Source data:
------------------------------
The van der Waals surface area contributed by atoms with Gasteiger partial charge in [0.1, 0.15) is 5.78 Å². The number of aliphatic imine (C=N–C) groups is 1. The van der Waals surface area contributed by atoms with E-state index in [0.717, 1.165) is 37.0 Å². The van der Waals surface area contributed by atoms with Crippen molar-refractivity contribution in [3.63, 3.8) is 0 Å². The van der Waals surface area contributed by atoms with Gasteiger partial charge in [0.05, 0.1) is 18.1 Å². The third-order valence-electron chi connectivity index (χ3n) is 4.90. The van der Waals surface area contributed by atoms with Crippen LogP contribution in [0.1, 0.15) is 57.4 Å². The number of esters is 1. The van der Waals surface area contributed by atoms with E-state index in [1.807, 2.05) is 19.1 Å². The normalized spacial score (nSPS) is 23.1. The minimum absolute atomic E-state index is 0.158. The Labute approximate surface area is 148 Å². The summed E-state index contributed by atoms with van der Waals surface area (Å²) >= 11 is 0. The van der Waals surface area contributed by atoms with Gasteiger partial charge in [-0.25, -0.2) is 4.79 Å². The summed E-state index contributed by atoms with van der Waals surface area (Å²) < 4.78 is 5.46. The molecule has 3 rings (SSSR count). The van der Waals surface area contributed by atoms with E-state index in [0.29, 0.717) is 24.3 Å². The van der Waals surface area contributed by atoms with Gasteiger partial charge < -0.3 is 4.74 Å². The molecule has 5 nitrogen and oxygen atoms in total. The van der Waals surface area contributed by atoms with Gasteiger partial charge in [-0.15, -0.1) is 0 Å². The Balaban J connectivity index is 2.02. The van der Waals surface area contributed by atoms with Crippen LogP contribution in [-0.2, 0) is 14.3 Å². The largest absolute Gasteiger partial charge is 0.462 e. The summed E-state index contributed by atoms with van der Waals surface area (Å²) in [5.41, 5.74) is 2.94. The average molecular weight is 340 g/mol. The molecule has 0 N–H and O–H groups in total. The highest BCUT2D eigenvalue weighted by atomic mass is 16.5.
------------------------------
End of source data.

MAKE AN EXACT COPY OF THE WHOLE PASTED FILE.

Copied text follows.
The van der Waals surface area contributed by atoms with Gasteiger partial charge in [0.1, 0.15) is 5.78 Å². The number of aliphatic imine (C=N–C) groups is 1. The van der Waals surface area contributed by atoms with E-state index in [0.717, 1.165) is 37.0 Å². The van der Waals surface area contributed by atoms with Crippen molar-refractivity contribution in [3.63, 3.8) is 0 Å². The van der Waals surface area contributed by atoms with Gasteiger partial charge in [0.05, 0.1) is 18.1 Å². The third-order valence-electron chi connectivity index (χ3n) is 4.90. The van der Waals surface area contributed by atoms with Crippen LogP contribution in [0.1, 0.15) is 57.4 Å². The number of esters is 1. The van der Waals surface area contributed by atoms with E-state index in [1.807, 2.05) is 19.1 Å². The normalized spacial score (nSPS) is 23.1. The minimum absolute atomic E-state index is 0.158. The Labute approximate surface area is 148 Å². The summed E-state index contributed by atoms with van der Waals surface area (Å²) >= 11 is 0. The van der Waals surface area contributed by atoms with Gasteiger partial charge in [-0.25, -0.2) is 4.79 Å². The summed E-state index contributed by atoms with van der Waals surface area (Å²) < 4.78 is 5.46. The molecule has 3 rings (SSSR count). The van der Waals surface area contributed by atoms with E-state index in [0.29, 0.717) is 24.3 Å². The van der Waals surface area contributed by atoms with Gasteiger partial charge < -0.3 is 4.74 Å². The molecule has 5 nitrogen and oxygen atoms in total. The van der Waals surface area contributed by atoms with Gasteiger partial charge in [-0.15, -0.1) is 0 Å². The Balaban J connectivity index is 2.02. The van der Waals surface area contributed by atoms with Crippen LogP contribution in [-0.2, 0) is 14.3 Å². The largest absolute Gasteiger partial charge is 0.462 e. The summed E-state index contributed by atoms with van der Waals surface area (Å²) in [5.41, 5.74) is 2.94. The average molecular weight is 340 g/mol. The molecule has 0 N–H and O–H groups in total. The highest BCUT2D eigenvalue weighted by atomic mass is 16.5.